Linux is a freely distributable, fully 32 bit, pre-emptive multitasking operating system and as such is vastly superior to its commercial competitors, such as the hugely popular Windows 95/NT. It's a Unix clone with its origins in Andy Tanenbaum's academic Minix system, but borrows no code from it. Linux was born out of the desire of Finnish computer science student Linus Torvalds to create a better Minix, and in doing so gain intimate knowledge of the PC architecture. In 1991, Linus posted a message to Usenet, in which he asked for interested parties to contribute to his effort. The rest, as they say, is history.
To this day, Linux continues to be developed by the Internet community. There are no production deadlines or commercial objectives to compromise the quality of Linux. Its developers have but one goal: to produce the best Linux they can. To this end, the entire source code of Linux is freely available and distributable for anyone to add to and improve. If you don't like the way something works, you fix it. It's that simple. Really.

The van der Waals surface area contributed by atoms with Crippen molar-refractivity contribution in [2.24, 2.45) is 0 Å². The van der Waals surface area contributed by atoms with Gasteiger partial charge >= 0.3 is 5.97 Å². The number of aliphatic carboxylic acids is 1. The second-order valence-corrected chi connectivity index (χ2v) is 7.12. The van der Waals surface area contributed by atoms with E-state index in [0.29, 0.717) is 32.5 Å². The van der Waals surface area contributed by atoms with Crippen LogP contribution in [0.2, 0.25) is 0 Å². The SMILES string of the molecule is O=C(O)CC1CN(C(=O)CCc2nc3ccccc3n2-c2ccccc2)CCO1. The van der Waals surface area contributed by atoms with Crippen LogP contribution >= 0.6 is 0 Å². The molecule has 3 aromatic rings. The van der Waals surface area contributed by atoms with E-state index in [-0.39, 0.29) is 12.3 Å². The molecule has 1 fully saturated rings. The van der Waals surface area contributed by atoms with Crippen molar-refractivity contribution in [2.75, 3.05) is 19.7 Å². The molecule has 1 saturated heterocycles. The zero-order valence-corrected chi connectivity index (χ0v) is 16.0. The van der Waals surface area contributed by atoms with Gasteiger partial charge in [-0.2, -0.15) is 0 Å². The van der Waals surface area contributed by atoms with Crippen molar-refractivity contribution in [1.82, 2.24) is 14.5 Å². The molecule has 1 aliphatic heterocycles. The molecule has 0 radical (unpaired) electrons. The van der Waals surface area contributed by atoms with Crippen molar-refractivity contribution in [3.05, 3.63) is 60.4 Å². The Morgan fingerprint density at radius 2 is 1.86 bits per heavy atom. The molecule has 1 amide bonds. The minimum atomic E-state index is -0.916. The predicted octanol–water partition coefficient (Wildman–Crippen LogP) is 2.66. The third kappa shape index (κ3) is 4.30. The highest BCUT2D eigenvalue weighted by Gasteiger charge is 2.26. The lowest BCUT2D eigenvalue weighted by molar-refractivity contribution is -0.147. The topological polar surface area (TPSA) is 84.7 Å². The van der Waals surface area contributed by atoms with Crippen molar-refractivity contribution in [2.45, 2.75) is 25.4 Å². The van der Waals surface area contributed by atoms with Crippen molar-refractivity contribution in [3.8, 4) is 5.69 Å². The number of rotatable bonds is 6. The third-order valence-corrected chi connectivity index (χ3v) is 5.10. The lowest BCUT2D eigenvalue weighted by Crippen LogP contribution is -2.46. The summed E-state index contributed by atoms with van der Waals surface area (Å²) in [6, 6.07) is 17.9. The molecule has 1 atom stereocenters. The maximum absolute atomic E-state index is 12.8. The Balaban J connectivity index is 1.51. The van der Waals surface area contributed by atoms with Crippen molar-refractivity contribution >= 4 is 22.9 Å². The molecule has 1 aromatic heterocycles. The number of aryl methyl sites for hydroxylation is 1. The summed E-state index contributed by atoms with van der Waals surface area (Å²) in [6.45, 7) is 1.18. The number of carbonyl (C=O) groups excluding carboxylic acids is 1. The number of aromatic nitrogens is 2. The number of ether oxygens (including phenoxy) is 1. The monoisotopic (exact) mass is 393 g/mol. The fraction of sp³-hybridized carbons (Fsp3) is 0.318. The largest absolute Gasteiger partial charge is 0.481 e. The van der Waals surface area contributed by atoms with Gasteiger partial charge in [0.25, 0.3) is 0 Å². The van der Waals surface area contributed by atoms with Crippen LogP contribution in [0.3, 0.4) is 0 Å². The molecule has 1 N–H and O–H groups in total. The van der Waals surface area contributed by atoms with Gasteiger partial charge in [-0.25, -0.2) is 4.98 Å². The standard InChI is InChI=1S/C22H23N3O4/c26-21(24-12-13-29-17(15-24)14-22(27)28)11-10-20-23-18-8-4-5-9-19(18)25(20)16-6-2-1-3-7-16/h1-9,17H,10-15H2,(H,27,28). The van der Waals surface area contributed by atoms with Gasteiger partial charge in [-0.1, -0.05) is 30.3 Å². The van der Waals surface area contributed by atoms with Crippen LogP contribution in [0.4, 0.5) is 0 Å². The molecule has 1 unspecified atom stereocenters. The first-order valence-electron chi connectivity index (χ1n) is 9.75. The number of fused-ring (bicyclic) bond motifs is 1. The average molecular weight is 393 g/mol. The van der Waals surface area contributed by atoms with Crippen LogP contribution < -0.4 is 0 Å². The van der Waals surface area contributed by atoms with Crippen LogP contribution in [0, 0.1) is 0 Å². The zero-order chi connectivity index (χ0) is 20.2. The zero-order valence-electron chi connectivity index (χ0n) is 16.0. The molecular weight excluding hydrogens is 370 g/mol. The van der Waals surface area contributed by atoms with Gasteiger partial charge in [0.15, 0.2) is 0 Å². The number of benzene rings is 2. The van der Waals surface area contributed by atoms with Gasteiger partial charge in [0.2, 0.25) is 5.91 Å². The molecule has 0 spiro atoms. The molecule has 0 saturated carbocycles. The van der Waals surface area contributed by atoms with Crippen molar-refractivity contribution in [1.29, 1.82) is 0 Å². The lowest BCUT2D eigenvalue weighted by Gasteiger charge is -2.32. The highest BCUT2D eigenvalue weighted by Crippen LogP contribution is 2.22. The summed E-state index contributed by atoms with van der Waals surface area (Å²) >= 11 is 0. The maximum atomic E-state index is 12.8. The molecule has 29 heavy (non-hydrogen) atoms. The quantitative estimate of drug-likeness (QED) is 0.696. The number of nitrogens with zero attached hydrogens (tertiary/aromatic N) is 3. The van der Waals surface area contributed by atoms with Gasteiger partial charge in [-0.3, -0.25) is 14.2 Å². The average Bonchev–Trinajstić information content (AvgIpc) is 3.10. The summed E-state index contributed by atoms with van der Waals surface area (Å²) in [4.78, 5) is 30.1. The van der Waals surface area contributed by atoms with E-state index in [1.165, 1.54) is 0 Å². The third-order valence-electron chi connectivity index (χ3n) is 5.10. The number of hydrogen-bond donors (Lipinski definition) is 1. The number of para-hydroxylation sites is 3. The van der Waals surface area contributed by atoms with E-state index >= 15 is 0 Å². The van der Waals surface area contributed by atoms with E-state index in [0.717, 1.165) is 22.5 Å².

Since its humble beginnings in 1991, Linux has gone from strength to strength. Thanks to the Free Software Foundation's GNU Project, Linux has been expanded from just a kernel to a huge suite of mostly POSIX compliant applications and utilities. Linux has the commercial Unices running scared, since no commercial product, no matter how many people the controlling company employs, can compete with a system designed and developed by thousands of talented and motivated programmers, many of whom are themselves professional software developers.
On the pages listed in the sidebar, I present links to some of the
more interesting Linux resources on the Net. Enjoy. More will be
coming soon, so watch this space.